Ebola virus, which is killing hundreds of West African people, has set alarm bells ringing in the USA. People have to understand that any infected person can simply take a plane and land up in America while the person is a carrier of the virus, said Michael Osterholm who is the director of Center for Infectious Disease Research and Policy at the University of Minnesota.
The recent outbreak has assumed deadly proportions. The death toll has reached 670 while the number of infections stands at over 1,200. The most infected places according to the Center for Disease Control and Prevention are Sierra Leone, Liberia and Guinea. The World Health Organization has said that 90% of these Ebola infections are turning fatal. The incubation time for the virus can range from days to around three weeks.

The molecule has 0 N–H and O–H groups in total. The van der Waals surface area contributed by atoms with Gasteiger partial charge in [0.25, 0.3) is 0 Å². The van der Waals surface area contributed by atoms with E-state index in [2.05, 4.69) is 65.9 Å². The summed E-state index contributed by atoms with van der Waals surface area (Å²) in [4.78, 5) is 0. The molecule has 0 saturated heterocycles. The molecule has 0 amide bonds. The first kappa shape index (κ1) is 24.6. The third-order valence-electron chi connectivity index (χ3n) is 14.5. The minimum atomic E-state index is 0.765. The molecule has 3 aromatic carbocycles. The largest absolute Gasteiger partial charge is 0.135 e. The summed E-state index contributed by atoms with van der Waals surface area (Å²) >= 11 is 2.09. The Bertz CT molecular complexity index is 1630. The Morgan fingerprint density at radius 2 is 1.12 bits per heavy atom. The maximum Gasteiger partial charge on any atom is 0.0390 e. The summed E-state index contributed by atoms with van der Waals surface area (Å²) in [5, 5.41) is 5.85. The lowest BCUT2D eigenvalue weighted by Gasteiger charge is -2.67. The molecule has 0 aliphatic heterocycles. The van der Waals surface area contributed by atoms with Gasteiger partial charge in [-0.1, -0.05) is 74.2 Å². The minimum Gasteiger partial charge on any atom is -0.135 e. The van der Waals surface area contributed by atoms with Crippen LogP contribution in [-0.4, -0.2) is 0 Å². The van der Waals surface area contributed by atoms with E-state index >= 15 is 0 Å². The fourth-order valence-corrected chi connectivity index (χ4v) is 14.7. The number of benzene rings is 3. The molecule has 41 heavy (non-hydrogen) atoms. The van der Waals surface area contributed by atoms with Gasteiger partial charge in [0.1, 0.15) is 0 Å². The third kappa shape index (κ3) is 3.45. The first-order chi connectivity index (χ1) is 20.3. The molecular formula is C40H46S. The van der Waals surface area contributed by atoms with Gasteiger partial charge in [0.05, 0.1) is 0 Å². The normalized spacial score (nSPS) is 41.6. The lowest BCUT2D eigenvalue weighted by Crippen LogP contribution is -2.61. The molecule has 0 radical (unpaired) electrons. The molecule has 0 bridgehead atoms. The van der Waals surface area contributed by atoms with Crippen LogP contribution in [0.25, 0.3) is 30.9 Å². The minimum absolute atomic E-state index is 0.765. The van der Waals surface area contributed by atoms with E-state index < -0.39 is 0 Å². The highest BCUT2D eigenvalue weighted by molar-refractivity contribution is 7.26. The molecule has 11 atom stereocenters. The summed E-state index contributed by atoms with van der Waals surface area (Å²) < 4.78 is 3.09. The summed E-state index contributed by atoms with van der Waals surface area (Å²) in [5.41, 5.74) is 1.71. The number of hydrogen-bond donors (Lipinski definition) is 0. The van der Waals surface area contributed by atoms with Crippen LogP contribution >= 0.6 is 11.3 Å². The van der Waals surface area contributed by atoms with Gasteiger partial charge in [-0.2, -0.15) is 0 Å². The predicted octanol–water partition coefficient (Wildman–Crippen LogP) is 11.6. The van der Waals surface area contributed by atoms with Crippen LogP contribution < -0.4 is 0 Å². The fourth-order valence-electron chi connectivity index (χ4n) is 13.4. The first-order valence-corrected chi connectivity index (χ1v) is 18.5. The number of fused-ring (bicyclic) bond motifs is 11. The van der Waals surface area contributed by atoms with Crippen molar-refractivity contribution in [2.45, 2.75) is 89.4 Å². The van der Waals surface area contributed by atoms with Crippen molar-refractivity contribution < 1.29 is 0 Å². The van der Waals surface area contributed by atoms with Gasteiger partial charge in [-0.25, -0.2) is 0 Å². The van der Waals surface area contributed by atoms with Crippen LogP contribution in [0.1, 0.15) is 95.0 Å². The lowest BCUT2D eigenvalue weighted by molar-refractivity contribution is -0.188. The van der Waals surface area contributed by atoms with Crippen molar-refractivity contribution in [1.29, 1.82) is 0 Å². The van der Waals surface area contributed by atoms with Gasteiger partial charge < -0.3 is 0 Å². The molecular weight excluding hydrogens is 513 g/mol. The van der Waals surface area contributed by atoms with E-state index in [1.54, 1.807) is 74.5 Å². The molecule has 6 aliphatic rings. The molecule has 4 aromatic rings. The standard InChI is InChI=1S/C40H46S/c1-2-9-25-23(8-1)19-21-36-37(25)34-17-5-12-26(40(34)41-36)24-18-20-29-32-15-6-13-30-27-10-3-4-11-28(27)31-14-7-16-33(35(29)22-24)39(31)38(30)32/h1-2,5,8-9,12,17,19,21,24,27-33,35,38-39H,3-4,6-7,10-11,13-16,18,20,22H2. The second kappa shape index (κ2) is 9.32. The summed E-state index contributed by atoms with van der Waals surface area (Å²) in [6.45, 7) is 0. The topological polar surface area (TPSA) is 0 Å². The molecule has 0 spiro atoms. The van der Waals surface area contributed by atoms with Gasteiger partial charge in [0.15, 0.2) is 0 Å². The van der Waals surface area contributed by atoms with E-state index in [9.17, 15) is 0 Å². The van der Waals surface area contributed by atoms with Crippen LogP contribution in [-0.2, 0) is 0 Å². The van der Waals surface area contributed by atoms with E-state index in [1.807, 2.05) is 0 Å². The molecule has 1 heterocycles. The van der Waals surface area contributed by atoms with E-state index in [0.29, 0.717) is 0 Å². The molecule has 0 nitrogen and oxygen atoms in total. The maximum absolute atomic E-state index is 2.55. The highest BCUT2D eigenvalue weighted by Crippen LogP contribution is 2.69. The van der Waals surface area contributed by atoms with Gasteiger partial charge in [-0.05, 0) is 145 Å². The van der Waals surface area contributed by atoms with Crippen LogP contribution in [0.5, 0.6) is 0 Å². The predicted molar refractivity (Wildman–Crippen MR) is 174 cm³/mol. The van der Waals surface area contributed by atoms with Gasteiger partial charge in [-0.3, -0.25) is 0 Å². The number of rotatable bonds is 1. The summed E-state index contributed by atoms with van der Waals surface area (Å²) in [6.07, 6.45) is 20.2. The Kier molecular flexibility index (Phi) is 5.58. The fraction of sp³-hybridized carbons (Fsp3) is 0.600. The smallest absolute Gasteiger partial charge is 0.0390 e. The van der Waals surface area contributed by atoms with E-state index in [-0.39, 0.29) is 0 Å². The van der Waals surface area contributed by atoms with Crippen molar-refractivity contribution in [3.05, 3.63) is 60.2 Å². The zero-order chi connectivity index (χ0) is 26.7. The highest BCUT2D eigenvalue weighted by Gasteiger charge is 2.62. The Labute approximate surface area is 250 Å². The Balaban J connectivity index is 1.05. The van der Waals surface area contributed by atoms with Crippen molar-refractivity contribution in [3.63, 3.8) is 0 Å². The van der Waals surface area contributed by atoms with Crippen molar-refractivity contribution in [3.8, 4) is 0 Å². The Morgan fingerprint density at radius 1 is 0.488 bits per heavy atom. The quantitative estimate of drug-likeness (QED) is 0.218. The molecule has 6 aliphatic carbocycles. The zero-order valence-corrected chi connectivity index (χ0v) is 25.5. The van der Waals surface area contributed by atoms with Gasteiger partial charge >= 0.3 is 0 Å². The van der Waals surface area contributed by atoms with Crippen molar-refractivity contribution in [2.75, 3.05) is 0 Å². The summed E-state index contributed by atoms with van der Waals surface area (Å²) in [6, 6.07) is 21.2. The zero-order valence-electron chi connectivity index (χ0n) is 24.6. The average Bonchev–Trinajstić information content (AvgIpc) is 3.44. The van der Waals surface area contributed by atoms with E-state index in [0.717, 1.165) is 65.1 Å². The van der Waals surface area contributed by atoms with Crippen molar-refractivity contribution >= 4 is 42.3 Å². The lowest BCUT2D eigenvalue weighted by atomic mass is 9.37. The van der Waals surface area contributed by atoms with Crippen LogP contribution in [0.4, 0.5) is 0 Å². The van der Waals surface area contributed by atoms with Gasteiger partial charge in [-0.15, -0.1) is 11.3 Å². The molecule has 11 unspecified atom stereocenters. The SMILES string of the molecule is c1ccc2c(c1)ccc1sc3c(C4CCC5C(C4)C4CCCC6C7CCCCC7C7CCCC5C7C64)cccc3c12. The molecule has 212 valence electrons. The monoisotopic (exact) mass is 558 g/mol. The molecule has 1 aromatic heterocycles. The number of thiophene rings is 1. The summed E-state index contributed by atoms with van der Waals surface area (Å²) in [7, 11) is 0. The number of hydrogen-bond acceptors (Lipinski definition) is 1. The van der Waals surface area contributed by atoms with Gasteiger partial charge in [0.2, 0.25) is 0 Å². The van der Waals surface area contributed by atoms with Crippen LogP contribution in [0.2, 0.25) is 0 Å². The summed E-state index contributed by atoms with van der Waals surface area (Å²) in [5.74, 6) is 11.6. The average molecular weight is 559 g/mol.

CDC has also told health experts to look out for Ebola symptoms. They are working jointly with some Africa countries and helping them to contain the virus. The deputy director o of CDC’s national center for emerging and zoonotic infectious diseases Stephan Monroe said that “No Ebola cases have been reported in the United States and the likelihood of this outbreak spreading outside of West Africa is very low,” “While it’s possible that someone could become infected with Ebola in Africa” “it’s very unlikely that they would spread it to other passengers.”
The reason for this confidence is that Ebola does not spread from coughing and sneezing. Rather saliva, blood, stool and sweat are major carriers, and plane passengers do not come into such close contact with others normally.